A black bear is foraging for mast in the Cherokee Orchard region of the Great Smoky Mountains National Park. Black Bears are the most popular denizens in the park and a keepsake photo is a tantalizing enticement for many visitors. But it is important to remember that bears are swift wild animals and can be dangerous if they are ill or provoked. Always keep a safe distance from all wildlife! See, enjoy, but please do not approach for your safety and the welfare of the animals.
When most people use the words “wildlife” and “Great Smoky Mountains National Park” in the same sentence, it is natural to think of black bears. After all, the black bear has been an icon in the park since the days of its inception.
But there is more to wildlife in the Great Smoky Mountains than black bears. Nearly every mammal, reptile, and amphibian known in Appalachia lives here. Continue reading →
A black bear climbing a tree in the Great Smoky Mountains National Park. Many park visitors miss bears because they only look at ground level and do not look up into the treetops.
Bears climb trees for protection and to feed on nuts and fruit. This is especially true in Autumn as the bears fatten up for their long winter naps.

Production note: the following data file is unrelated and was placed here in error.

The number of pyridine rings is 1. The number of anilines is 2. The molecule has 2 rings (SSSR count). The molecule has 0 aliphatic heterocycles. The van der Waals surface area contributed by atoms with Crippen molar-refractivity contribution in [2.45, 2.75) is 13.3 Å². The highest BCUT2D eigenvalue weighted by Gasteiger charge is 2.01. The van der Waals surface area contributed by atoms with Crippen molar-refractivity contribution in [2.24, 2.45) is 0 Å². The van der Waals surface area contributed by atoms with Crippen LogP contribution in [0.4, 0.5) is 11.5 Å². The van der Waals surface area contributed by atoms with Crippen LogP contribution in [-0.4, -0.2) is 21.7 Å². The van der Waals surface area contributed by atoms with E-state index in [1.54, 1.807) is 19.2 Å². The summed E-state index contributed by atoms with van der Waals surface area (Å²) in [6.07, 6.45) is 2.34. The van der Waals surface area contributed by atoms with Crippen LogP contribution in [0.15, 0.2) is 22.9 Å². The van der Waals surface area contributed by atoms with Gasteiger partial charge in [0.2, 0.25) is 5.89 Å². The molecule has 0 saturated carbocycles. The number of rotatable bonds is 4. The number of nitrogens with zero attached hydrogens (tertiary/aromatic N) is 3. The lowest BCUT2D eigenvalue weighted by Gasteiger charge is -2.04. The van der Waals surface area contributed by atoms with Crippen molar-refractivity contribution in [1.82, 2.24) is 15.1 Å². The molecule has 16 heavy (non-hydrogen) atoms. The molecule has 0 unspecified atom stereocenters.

Always keep in mind that black bears are wild animals that can easily outrun an adult human. Never approach a bear in the wild, never provoke a bear in the wild and never ever ever feed a bear in the wild. Feeding bears alters their natural proclivities and could lead to behavior that endangers bear and people alike.
How to Find Black Bears in the Great Smoky Mountains National Park.
When visitors are asked why they come to the Great Smoky Mountains National Park there are many common answers.
They come for the incomparable mountain views, the over eight hundred miles of hiking trails, the historic structures, the crystal clear streams, rivers and waterfalls and of course the wildlife…
Especially black bears!
Unfortunately many would-be bear spotters have unrealistic expectations when it come to seeing bears in the Smoky Mountains. Although current populations are at historically high numbers, black bears are reclusive and tend to avoid contact with humans. So the odds of actually seeing a bear during a casual visit are not very good. Continue reading →